Bank of England widens government bond purchases as it warns of risk to financial stability

Bank of England widens government bond purchases as it warns of risk to financial stability

The Bank of England has expanded its emergency bond buying program to include inflation-linked government funds in its latest bid to stem ‘fire selling’ by pension funds that have created a “significant risk to the financial stability of the United Kingdom”.

The central bank said on Tuesday it was ready to buy up to £5bn a day of index-linked UK government bonds as it warned of a “dysfunction” in the gilt market. Its new intervention marks the first time it has purchased indexed debt as part of its bond-buying programs.

The latest measures, which were announced just before markets opened in London, come just a day after the BoE unveiled a new short-term funding package which it hoped would act as a relief valve for investors. pension schemes that have been caught in a vicious circle after Chancellor Kwasi Kwarteng’s ‘mini’ budget of September 23 triggered a historic gilt sale.

“Two interventions in 24 hours is quite extraordinary,” said Sandra Holdsworth, UK head of rates at Aegon Asset Management, adding that the BoE measures show how the problem in the pensions sector is “much bigger important than anyone thought a week ago”.

The BoE’s emergency bond buying program, which was launched on September 28, initially helped calm jittery markets. But sales rose sharply on Monday as analysts and investors worried about the program’s impending end date on Friday.

“The start of this week saw another significant repricing of UK government debt, particularly pegged gilts. The dysfunction of this market and the prospect of a self-reinforcing ‘fire selling’ dynamic is significant risk to the financial stability of the UK,” the bank said.

Line chart of 10-year pegged gilts showing inflation-pegged gilts endure historic volatility

Inflation-linked gilts, a market dominated by defined-benefit pension plans, came under particularly acute selling pressure on Monday. The 10-year yield had jumped 0.64 percentage points to 1.24%, the biggest rise since at least 1992, according to Bloomberg data. Monday’s selloff set a gloomy tone ahead of a £900m 30-year inflation-linked gilt selloff by the Office of Debt Management due to take place on Tuesday.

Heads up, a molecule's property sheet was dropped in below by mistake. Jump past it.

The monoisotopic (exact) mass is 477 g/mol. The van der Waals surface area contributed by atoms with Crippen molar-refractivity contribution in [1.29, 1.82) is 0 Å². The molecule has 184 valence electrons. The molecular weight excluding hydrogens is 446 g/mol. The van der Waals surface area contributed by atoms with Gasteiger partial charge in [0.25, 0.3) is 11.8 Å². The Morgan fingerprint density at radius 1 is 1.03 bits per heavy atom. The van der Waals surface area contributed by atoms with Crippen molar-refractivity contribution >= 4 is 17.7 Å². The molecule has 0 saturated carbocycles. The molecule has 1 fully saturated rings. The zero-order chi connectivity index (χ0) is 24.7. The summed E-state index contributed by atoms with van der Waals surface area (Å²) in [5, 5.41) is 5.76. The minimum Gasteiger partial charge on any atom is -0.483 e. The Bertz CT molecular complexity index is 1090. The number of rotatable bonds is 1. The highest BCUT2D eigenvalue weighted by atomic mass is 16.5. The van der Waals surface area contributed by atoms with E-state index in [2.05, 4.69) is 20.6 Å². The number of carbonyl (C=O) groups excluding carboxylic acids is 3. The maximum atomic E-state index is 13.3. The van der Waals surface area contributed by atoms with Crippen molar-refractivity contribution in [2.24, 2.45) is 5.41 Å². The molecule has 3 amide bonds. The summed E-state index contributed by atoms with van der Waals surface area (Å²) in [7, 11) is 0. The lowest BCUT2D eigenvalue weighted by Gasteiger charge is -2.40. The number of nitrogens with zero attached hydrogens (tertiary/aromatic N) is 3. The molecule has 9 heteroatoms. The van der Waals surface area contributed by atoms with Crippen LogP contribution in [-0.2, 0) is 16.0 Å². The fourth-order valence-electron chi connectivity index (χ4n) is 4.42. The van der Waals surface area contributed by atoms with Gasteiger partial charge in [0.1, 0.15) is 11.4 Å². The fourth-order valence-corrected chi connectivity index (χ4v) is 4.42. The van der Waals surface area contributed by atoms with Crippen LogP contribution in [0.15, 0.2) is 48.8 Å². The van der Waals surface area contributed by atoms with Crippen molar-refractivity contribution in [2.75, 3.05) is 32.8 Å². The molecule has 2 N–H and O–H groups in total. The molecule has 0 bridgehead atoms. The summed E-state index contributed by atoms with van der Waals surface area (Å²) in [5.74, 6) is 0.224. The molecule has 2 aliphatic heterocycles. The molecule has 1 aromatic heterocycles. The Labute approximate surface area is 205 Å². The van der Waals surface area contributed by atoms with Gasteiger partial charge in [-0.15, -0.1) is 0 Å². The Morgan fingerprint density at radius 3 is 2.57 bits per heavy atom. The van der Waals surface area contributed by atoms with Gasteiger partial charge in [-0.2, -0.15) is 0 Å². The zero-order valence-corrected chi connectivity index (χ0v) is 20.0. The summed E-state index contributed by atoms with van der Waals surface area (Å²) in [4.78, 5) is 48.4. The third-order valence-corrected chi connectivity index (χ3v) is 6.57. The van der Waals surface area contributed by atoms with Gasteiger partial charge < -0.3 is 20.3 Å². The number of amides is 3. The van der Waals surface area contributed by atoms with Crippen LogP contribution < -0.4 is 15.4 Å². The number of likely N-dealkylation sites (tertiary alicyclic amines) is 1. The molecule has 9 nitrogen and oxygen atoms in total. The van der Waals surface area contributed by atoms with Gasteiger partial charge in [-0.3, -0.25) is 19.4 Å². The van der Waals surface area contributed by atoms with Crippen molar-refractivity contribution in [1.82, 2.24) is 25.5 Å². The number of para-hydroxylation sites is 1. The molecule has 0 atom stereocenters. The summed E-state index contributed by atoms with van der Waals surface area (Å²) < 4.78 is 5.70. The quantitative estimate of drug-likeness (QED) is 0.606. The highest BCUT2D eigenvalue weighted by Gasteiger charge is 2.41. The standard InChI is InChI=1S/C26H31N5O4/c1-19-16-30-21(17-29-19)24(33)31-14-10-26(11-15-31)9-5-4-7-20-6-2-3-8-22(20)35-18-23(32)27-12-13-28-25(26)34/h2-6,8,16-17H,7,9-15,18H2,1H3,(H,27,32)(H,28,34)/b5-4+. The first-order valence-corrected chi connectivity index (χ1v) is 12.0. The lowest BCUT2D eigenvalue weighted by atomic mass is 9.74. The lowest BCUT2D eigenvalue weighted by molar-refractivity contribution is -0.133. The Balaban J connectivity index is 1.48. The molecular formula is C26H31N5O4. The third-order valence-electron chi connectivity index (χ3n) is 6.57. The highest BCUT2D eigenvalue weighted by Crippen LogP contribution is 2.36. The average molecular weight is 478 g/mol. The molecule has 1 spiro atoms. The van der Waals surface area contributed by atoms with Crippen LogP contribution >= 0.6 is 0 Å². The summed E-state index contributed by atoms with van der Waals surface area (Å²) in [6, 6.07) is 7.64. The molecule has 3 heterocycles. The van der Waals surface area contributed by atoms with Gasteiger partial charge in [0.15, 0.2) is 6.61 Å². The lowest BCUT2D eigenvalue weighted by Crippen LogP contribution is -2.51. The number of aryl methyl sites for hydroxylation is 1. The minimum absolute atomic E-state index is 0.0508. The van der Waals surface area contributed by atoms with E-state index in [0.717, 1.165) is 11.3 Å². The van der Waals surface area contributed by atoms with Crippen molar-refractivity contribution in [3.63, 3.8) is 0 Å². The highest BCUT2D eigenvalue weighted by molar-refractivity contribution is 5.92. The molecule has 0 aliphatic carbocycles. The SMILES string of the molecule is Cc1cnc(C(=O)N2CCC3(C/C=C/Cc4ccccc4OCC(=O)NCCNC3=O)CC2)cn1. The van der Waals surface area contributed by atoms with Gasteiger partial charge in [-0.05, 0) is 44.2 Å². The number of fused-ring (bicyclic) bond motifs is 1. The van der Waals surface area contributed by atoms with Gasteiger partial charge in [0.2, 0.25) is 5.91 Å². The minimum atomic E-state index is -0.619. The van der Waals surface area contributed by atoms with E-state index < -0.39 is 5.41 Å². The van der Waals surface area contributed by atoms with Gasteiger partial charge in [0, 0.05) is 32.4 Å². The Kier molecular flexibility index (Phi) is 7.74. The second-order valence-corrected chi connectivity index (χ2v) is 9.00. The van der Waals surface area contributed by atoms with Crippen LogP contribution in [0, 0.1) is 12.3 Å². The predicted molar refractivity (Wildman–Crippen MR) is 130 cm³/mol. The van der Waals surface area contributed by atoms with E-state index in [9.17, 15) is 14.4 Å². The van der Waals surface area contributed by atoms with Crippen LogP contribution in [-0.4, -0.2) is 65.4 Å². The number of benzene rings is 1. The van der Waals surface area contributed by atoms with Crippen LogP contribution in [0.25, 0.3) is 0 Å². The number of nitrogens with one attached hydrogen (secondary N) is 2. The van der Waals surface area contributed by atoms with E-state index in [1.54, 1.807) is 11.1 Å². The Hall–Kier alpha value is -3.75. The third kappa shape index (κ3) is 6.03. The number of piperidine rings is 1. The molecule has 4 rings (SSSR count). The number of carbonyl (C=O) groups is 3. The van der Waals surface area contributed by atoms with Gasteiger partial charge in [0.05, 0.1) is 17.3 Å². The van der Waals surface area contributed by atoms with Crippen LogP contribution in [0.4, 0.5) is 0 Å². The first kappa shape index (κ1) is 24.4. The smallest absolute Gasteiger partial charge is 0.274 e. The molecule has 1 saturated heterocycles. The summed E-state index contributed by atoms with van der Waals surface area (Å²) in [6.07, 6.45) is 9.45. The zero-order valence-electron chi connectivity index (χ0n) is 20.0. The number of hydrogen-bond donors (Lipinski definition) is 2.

Conventional gilts also suffered a fresh surge of selling pressure that took 30-year government borrowing costs to their highest level since the BoE announced its bond-buying program in September.

The BoE on Monday raised the limit on its daily bond purchases to £10 billion from £5 billion previously. It kept that overall cap intact on Tuesday, but said it would buy up to £5bn a day in conventional gilts and £5bn in pegged gilts until the program expires on Friday. So far, the central bank has used only a small fraction of the total £65bn it has allocated to bond purchases.

Markets stabilized after the BoE’s latest intervention, with the 10-year inflation-linked gilt yield falling 0.17 percentage points.

Pension funds are important players in the UK bond market, as they need to match their assets with long-term liabilities to their members. Private-sector defined-benefit pension plans had 72% of their assets invested in bonds as of March 31, 2021, including 47% in index-linked gilts, according to data from the Pension Protection Fund.

Defined-benefit pension plans have been at the center of the gilt turmoil, as many use liability-driven investing (LDI) strategies to match their assets and liabilities.

When gilts began to fall sharply following the September 23 ‘mini’ budget, which included £45billion in unfunded tax cuts, pension schemes provided additional safeguards for their LDI schemes.

Funds that lacked sufficient liquidity had to sell assets, creating a powerful selling spiral that weighed heavily on the gilt market and also affected other asset classes such as corporate bonds denominated in pound sterling.

The BoE on Monday set up a new lending facility that allows banks to offer a wider variety of collateral in exchange for short-term funding, in hopes this would trickle down to customers using LDI plans. Analysts said the new window would help ease the pressure, but feared longer-lasting intervention was needed to stabilize the market.

Additional reporting by Mark Wembridge

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